From Inman News:
It’s been a long haul since the housing bubble burst in 2006 but there’s growing evidence that the foreclosure crisis is quickly winding down even as a stubborn batch of bad loans originated during the height of the housing bubble continues to pollute the real estate ecosystem.
First, let’s look at evidence the foreclosure crisis is truly over.
U.S. foreclosure activity dropped to a 74-month low in April, with 144,790 properties with foreclosure filings. Although still about twice as high as the average 75,000 per month in 2005, it was 60 percent below the monthly peak of more than 367,000 in March 2010.
Given the much tighter lending standards of the past few years and recently rising home prices, the downward trend in new foreclosure activity at the national level should continue for the foreseeable future, until monthly foreclosure activity is back to that “normal” level of about 75,000 properties with foreclosure filings a month.
The inventory of homes stuck in the foreclosure process was still up 4 percent in May from a year ago, caused primarily by elongated foreclosure timelines in judicial foreclosure states, but those inventory numbers should also turn a corner and start heading down in the relatively near future at the national level — although there will certainly be some states with longer foreclosure timelines where this trend will lag.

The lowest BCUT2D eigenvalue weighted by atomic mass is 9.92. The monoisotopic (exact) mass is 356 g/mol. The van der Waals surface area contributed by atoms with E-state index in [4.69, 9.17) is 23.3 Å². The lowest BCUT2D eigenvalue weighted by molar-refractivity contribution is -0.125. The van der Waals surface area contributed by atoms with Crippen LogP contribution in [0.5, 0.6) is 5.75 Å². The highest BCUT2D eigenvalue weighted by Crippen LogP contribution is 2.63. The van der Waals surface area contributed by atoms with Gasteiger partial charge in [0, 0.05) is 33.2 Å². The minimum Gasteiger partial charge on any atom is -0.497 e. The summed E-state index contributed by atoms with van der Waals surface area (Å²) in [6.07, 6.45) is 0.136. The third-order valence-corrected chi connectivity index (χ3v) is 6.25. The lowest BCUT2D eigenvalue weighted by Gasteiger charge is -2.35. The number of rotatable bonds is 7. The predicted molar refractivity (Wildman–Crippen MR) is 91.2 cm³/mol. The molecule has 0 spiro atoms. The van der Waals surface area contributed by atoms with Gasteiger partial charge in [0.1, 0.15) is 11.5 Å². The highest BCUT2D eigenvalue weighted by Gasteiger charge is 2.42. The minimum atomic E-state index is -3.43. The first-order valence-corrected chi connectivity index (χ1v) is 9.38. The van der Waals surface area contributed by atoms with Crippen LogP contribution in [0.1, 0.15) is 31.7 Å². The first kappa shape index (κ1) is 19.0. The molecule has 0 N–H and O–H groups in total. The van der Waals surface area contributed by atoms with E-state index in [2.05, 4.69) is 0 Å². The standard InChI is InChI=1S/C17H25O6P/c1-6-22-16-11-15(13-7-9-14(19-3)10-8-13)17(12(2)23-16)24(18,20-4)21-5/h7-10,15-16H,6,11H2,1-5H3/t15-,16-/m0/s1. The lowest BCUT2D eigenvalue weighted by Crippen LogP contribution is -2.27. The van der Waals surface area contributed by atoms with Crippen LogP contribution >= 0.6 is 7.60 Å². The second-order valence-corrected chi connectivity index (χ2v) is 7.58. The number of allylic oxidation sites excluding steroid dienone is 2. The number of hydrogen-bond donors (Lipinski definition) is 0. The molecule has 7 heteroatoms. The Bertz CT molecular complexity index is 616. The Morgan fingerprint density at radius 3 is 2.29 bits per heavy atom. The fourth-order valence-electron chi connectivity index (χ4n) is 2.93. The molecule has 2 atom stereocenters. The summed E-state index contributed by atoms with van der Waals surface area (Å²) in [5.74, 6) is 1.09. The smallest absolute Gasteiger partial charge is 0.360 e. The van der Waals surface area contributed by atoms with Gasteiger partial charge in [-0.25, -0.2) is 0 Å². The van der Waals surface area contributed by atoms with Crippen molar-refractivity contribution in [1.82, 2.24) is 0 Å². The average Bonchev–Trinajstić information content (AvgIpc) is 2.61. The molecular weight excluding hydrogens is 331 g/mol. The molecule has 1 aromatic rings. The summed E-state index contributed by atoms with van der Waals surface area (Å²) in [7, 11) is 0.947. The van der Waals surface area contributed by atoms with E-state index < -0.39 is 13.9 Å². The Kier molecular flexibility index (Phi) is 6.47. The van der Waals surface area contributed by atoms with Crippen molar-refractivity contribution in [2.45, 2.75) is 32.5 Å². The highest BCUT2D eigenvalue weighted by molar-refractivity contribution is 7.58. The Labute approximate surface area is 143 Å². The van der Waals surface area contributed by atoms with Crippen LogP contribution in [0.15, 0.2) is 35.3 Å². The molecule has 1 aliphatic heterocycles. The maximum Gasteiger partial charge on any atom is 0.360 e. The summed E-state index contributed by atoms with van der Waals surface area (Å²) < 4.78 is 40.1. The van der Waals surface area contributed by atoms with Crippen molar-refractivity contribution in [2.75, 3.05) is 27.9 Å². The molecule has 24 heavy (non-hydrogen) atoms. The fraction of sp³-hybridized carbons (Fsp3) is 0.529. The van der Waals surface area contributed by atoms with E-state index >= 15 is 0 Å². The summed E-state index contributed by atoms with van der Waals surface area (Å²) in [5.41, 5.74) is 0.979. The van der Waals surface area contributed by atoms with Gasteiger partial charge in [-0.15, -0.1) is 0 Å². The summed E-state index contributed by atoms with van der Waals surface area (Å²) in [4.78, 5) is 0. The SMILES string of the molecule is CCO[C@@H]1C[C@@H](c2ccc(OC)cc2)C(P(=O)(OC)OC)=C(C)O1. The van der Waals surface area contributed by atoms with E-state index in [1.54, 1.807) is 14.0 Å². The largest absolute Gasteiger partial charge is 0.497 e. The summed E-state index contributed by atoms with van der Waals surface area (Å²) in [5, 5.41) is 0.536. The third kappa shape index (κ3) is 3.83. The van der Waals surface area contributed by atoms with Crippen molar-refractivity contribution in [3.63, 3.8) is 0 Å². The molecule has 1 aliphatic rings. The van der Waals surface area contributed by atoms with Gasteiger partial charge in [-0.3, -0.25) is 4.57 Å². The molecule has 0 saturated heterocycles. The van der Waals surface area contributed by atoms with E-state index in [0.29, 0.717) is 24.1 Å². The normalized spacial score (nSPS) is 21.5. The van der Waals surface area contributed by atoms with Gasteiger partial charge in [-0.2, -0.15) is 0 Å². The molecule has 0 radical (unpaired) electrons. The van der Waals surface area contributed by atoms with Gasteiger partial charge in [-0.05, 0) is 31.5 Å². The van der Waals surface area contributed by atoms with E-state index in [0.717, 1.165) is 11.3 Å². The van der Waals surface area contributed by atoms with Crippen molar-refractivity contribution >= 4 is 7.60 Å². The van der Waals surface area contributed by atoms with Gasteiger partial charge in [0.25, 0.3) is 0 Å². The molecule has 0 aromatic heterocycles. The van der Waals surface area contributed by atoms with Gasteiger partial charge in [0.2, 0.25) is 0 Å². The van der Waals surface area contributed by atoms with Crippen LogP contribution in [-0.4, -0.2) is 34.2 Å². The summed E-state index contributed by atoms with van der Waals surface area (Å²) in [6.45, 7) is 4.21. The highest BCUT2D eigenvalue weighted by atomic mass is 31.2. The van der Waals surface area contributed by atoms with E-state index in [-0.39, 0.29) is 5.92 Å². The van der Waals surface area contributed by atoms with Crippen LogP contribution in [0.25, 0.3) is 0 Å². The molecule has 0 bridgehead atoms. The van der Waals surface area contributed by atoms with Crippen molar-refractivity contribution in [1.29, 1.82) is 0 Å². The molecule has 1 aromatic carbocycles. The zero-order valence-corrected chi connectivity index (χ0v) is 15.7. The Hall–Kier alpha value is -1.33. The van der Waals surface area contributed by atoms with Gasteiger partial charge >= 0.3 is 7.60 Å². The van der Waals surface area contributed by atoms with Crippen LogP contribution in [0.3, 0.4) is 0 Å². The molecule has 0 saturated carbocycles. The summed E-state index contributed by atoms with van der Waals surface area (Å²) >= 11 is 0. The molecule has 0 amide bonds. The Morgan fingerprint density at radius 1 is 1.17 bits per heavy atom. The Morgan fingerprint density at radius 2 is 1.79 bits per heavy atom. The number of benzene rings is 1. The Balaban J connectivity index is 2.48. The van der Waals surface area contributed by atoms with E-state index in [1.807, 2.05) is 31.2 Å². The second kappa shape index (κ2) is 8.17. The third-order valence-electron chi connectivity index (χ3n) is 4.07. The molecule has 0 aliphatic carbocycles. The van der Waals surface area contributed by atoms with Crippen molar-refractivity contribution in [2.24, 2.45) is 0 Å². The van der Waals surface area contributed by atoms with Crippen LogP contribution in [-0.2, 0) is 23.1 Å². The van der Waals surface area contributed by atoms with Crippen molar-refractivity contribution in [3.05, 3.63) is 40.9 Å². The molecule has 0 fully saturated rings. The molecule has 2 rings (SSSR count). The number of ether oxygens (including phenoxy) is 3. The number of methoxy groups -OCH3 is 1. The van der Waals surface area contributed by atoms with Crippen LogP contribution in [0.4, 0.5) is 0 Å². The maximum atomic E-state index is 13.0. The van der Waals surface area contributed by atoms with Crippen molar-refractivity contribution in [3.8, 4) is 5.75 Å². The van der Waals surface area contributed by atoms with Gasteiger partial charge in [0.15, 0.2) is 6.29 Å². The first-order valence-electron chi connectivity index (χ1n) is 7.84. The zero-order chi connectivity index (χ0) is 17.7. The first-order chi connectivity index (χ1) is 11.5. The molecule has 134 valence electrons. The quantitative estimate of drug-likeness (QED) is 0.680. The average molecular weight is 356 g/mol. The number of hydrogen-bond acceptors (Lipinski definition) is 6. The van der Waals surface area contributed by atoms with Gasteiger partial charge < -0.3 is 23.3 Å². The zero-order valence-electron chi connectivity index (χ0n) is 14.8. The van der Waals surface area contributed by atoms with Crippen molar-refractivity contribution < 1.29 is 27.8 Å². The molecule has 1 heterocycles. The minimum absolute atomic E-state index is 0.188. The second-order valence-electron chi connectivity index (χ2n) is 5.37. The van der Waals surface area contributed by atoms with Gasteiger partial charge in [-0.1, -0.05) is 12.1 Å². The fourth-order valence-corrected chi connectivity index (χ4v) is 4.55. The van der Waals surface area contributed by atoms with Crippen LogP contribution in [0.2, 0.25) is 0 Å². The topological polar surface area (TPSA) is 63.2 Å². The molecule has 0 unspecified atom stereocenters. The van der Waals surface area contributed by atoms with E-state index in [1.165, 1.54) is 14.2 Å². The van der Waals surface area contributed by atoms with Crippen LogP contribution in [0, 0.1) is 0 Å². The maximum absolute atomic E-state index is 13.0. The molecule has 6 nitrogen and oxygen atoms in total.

Loans originated during the most inflated years of the housing bubble account for the bulk of foreclosure inventory in 2013, even seven years after the bubble burst. Nearly three-fourths of loans in foreclosure (74 percent to be exact) as of May were originated between 2004 and 2008, according to RealtyTrac data, while 12 percent were originated after 2008 and 14 percent were originated before 2004.
At the current pace of bank repossessions (a little more than 40,000 a month so far this year) and third-party foreclosure sales (a little less than 30,000 a month so far this year), the approximately 850,000 loans now in the foreclosure process will be flushed out in about a year. It will take an additional six months for the bank-owned homes to be sold to third parties.
Unfortunately, loans already in the foreclosure process do not represent the totality of potentially toxic loans that need to be cleaned up. RealtyTrac data show that 37 percent of all outstanding mortgages not in foreclosure were originated between 2004 and 2008, representing more than 14 million loans. Furthermore, based on an 80 percent sample where interest rate data was available, approximately 88 percent of the 14 million at-risk loans have an interest rate of 6 percent or higher — indicating that the homeowners attached to those loans could benefit from a refinancing but have not done so.